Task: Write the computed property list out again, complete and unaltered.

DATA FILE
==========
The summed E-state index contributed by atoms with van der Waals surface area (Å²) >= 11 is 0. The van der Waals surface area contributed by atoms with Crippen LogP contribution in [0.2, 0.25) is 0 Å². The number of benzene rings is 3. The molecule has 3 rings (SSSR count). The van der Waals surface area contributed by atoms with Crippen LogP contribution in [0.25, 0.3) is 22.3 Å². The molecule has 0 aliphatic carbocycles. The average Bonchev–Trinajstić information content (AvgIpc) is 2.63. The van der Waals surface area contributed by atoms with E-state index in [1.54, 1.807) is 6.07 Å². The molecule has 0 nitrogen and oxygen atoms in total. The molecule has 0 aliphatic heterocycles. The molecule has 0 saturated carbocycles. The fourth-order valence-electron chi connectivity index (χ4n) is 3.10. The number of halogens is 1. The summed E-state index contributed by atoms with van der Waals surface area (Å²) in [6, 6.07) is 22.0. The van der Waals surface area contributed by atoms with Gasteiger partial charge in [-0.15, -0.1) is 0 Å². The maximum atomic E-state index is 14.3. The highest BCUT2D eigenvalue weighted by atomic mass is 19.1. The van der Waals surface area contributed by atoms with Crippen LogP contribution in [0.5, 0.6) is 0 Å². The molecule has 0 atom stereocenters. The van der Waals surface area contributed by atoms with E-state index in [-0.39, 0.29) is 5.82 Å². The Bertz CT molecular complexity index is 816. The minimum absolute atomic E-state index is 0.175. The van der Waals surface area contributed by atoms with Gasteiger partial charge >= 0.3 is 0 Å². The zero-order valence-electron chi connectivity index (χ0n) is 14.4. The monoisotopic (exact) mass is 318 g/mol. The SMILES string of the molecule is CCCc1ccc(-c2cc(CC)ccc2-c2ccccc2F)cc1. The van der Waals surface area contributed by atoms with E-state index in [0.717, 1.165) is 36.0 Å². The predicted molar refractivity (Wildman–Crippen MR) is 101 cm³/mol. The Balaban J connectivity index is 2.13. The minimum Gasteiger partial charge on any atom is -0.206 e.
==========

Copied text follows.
The summed E-state index contributed by atoms with van der Waals surface area (Å²) >= 11 is 0. The van der Waals surface area contributed by atoms with Crippen LogP contribution in [0.2, 0.25) is 0 Å². The number of benzene rings is 3. The molecule has 3 rings (SSSR count). The van der Waals surface area contributed by atoms with Crippen LogP contribution in [0.25, 0.3) is 22.3 Å². The molecule has 0 aliphatic carbocycles. The average Bonchev–Trinajstić information content (AvgIpc) is 2.63. The van der Waals surface area contributed by atoms with E-state index in [1.54, 1.807) is 6.07 Å². The molecule has 0 nitrogen and oxygen atoms in total. The molecule has 0 aliphatic heterocycles. The molecule has 0 saturated carbocycles. The fourth-order valence-electron chi connectivity index (χ4n) is 3.10. The number of halogens is 1. The summed E-state index contributed by atoms with van der Waals surface area (Å²) in [6, 6.07) is 22.0. The van der Waals surface area contributed by atoms with Gasteiger partial charge in [-0.15, -0.1) is 0 Å². The maximum atomic E-state index is 14.3. The highest BCUT2D eigenvalue weighted by atomic mass is 19.1. The van der Waals surface area contributed by atoms with Crippen LogP contribution in [0.5, 0.6) is 0 Å². The molecule has 0 atom stereocenters. The van der Waals surface area contributed by atoms with E-state index in [-0.39, 0.29) is 5.82 Å². The Bertz CT molecular complexity index is 816. The minimum absolute atomic E-state index is 0.175. The van der Waals surface area contributed by atoms with Gasteiger partial charge >= 0.3 is 0 Å². The zero-order valence-electron chi connectivity index (χ0n) is 14.4. The monoisotopic (exact) mass is 318 g/mol. The SMILES string of the molecule is CCCc1ccc(-c2cc(CC)ccc2-c2ccccc2F)cc1. The van der Waals surface area contributed by atoms with E-state index in [0.717, 1.165) is 36.0 Å². The predicted molar refractivity (Wildman–Crippen MR) is 101 cm³/mol. The Balaban J connectivity index is 2.13. The minimum Gasteiger partial charge on any atom is -0.206 e.